The developers of Hamburg’s Elbphilharmonie concert hall decided it should be seen as the undisputed symbol of the harbour city. But whether they attain this objective will depend in large measure on future progress with the construction. To date, there have been numerous explosions in cost and missed completion deadlines; construction of the so-called ‘Glass Wave’ has been the subject of public comment. No decision has yet been announced as to whether taxpayers will be asked to cough up the extra: the initial quote was for 77 million Euros, and now costs have risen to at least 323 million Euros.
When appearing before the Parliamentary Committee investigating the Elbphilharmonie on 17 November, star-architect Pierre de Meuron (61) criticised the Adamanta project management (a consortium of builders Hochtief and Commerz Real AG) for driving up the costs of virtually everything associated with the project.
Leaving aside for the moment current disagreements about dubious cost calculations and the reasons for missed deadlines, the Elbphilharmonie is now Europe’s biggest cultural construction project and in many respects exudes an enormous fascination.
Of particular interest to the construction and building industries: The total weight of the structure is a highly impressive 200,000 tons, while the gross area of each floor is about 120,000 square metres. The design features elegant bent and curved shapes for which the construction required 8,000 tons of steel.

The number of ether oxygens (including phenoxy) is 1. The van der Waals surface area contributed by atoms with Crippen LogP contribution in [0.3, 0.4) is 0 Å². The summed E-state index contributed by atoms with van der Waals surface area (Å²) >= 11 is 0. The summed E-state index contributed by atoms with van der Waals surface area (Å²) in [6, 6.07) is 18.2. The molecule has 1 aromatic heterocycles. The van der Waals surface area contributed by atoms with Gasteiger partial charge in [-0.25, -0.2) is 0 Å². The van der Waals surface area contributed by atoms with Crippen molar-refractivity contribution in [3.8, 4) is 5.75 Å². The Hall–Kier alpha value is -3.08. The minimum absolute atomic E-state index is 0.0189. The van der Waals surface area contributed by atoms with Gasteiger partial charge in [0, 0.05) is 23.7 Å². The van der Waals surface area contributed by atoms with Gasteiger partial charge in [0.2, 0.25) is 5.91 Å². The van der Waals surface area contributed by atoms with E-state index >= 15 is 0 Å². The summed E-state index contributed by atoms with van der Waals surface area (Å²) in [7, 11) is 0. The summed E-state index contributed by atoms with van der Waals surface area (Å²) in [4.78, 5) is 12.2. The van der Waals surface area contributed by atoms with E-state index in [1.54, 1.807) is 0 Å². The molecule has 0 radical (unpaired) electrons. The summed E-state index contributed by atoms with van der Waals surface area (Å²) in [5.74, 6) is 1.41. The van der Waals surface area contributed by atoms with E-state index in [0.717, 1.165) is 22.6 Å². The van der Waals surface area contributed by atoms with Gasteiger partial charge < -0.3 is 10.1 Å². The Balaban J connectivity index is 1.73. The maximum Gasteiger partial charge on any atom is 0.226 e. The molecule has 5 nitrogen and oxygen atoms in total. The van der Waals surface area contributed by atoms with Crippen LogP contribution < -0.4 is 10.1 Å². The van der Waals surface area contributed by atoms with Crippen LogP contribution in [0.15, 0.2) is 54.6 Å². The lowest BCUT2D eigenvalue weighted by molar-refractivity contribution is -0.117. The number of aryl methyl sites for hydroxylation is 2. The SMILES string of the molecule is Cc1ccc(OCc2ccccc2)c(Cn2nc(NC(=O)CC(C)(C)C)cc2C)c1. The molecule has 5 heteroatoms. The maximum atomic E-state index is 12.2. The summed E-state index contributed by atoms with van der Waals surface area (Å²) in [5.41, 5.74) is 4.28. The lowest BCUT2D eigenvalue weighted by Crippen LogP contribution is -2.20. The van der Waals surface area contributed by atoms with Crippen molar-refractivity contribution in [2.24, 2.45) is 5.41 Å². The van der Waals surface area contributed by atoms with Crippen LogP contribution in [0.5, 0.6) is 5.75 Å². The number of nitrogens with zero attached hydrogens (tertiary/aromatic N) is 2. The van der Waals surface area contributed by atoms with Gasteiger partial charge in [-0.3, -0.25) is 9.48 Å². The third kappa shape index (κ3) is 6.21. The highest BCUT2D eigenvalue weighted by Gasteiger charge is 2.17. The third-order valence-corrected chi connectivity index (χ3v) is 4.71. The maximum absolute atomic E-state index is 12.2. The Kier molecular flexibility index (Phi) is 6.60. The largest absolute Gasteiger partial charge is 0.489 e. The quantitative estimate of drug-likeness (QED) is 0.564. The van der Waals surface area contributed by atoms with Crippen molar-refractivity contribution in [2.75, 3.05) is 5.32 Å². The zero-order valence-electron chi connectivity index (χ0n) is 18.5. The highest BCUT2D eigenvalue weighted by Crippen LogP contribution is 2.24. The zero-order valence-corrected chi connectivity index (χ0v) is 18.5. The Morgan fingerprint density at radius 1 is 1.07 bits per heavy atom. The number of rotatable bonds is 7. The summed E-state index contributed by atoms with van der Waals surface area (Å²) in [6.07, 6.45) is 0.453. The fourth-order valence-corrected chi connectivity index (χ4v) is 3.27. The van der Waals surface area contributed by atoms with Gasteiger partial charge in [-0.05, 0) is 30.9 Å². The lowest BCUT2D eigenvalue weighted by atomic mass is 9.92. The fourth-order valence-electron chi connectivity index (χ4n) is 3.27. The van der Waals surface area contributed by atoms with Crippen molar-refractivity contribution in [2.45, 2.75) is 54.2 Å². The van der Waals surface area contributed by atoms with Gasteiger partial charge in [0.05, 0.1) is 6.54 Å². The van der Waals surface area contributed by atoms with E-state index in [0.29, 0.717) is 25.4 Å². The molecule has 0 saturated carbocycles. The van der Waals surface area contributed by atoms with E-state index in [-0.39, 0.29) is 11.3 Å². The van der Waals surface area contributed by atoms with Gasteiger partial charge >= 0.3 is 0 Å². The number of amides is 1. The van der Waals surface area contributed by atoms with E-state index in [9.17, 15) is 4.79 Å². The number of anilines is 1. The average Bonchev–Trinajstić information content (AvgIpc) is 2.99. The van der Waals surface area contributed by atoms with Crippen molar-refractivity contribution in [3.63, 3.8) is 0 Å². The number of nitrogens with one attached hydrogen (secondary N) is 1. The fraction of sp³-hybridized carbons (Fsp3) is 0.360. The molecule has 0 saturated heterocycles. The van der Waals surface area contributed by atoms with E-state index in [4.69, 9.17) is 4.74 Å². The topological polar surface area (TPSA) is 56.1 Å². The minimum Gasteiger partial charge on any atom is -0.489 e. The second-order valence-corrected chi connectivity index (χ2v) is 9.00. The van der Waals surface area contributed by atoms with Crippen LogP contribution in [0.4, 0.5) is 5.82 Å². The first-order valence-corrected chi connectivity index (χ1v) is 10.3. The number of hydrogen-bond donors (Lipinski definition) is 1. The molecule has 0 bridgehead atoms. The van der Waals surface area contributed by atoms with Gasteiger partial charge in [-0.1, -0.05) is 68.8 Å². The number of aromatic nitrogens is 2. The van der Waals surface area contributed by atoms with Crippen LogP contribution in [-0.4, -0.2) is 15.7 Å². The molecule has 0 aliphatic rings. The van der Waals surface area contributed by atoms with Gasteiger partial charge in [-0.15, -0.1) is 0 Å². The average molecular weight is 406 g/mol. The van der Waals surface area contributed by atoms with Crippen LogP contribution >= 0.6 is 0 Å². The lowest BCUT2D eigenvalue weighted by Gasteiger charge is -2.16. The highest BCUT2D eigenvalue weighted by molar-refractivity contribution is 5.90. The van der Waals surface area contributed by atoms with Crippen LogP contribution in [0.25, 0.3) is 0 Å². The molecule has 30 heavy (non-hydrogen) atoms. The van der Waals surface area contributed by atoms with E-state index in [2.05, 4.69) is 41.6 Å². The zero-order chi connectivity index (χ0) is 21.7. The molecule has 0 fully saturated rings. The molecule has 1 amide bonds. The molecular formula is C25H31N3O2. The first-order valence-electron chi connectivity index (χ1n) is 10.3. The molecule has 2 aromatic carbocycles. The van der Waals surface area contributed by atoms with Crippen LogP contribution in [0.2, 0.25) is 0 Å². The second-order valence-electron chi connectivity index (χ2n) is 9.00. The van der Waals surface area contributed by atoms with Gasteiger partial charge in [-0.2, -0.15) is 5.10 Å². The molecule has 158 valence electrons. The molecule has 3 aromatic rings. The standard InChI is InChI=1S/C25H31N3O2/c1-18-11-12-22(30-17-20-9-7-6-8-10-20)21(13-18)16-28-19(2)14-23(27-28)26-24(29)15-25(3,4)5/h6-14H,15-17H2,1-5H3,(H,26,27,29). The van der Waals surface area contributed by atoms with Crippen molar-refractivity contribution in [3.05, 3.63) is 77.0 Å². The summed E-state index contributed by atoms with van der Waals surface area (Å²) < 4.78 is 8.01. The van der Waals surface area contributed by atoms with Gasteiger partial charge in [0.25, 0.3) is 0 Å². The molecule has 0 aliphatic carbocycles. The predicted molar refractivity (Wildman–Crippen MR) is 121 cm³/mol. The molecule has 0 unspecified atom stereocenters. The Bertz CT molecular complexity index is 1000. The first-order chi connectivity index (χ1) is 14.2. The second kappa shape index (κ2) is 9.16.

The concert hall is on a foundation of typical Hamburg red brick, where once stood a massive quayside warehouse known as Kaispeicher A. To prevent collapse of the outer walls following removal of the core structure, these were reinforced with eight 340-metre steel belts. The structure derives its strength from 1,111 pre-existing piles, now supplemented by 650 steel piles driven into River Elbe sludge.
The main external eye-catching feature is certainly the glass facade, which consists of about 1,096 individual elements totalling a spectacular 21,500 square metres and made using an innovative process. Each glass element is unique, with carefully positioned deformations: the hotel section has wave-shaped ventilation hatches, while apartments have horseshoe-shaped balconies. The glass facade panels have a chromatic printed dot raster that serves both as a sunscreen and as a design feature reflecting light onto the facade. The raster density for each window was individually calculated in accordance with the use to which the respective room is put. Each section of multi-functional insulating glass is unique and manufactured by niche supplier Josef Gartner GmbH of Gundelfingen in South Germany.
Ships in Hamburg harbour have radar, which calls for integral radar signal attenuation by the glass facade. Above a given height, the south and west facades have a denser printed image so incoming ships can locate the Elbphilharmonie.
The glass elements are linked by screw-adjustable modules mounted on steel backing fixtures, but Josef Gartner will say no more; the rest is a trade secret.
Hopefully the current disagreements will soon be resolved and construction will continue so that residents, tourists and culture-vultures from around the world will soon be able to enjoy live music in the Elbphilharmonie.